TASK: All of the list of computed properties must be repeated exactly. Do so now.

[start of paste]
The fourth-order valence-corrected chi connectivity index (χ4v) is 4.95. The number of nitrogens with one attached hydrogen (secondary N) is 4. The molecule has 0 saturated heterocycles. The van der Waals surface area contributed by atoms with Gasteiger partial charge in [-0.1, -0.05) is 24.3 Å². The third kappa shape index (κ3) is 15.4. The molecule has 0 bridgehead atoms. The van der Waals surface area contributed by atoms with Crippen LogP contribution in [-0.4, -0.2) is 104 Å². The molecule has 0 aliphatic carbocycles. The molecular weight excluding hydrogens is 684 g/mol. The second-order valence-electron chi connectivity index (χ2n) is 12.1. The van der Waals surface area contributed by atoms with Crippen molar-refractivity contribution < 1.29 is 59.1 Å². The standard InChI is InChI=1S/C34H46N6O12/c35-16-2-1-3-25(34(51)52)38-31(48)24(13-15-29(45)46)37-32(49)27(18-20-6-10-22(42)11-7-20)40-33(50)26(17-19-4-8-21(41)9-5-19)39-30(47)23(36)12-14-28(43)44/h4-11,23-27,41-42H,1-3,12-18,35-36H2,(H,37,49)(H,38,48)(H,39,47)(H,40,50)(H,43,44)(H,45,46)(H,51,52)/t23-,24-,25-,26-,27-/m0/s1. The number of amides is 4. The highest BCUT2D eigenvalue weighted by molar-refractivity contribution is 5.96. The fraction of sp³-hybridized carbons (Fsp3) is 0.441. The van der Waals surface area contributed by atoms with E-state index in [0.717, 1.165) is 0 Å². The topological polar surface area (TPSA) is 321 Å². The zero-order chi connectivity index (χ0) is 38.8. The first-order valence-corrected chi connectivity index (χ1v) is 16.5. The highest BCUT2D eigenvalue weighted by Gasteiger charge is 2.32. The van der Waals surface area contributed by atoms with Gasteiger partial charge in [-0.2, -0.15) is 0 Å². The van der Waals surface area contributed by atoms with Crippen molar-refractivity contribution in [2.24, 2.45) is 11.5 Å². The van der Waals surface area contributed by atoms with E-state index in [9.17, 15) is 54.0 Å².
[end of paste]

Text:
The fourth-order valence-corrected chi connectivity index (χ4v) is 4.95. The number of nitrogens with one attached hydrogen (secondary N) is 4. The molecule has 0 saturated heterocycles. The van der Waals surface area contributed by atoms with Gasteiger partial charge in [-0.1, -0.05) is 24.3 Å². The third kappa shape index (κ3) is 15.4. The molecule has 0 bridgehead atoms. The van der Waals surface area contributed by atoms with Crippen LogP contribution in [-0.4, -0.2) is 104 Å². The molecule has 0 aliphatic carbocycles. The molecular weight excluding hydrogens is 684 g/mol. The second-order valence-electron chi connectivity index (χ2n) is 12.1. The van der Waals surface area contributed by atoms with Crippen molar-refractivity contribution < 1.29 is 59.1 Å². The standard InChI is InChI=1S/C34H46N6O12/c35-16-2-1-3-25(34(51)52)38-31(48)24(13-15-29(45)46)37-32(49)27(18-20-6-10-22(42)11-7-20)40-33(50)26(17-19-4-8-21(41)9-5-19)39-30(47)23(36)12-14-28(43)44/h4-11,23-27,41-42H,1-3,12-18,35-36H2,(H,37,49)(H,38,48)(H,39,47)(H,40,50)(H,43,44)(H,45,46)(H,51,52)/t23-,24-,25-,26-,27-/m0/s1. The number of amides is 4. The highest BCUT2D eigenvalue weighted by molar-refractivity contribution is 5.96. The fraction of sp³-hybridized carbons (Fsp3) is 0.441. The van der Waals surface area contributed by atoms with E-state index in [0.717, 1.165) is 0 Å². The topological polar surface area (TPSA) is 321 Å². The zero-order chi connectivity index (χ0) is 38.8. The first-order valence-corrected chi connectivity index (χ1v) is 16.5. The highest BCUT2D eigenvalue weighted by Gasteiger charge is 2.32. The van der Waals surface area contributed by atoms with Gasteiger partial charge in [-0.2, -0.15) is 0 Å². The van der Waals surface area contributed by atoms with Crippen molar-refractivity contribution in [2.24, 2.45) is 11.5 Å². The van der Waals surface area contributed by atoms with E-state index in [9.17, 15) is 54.0 Å².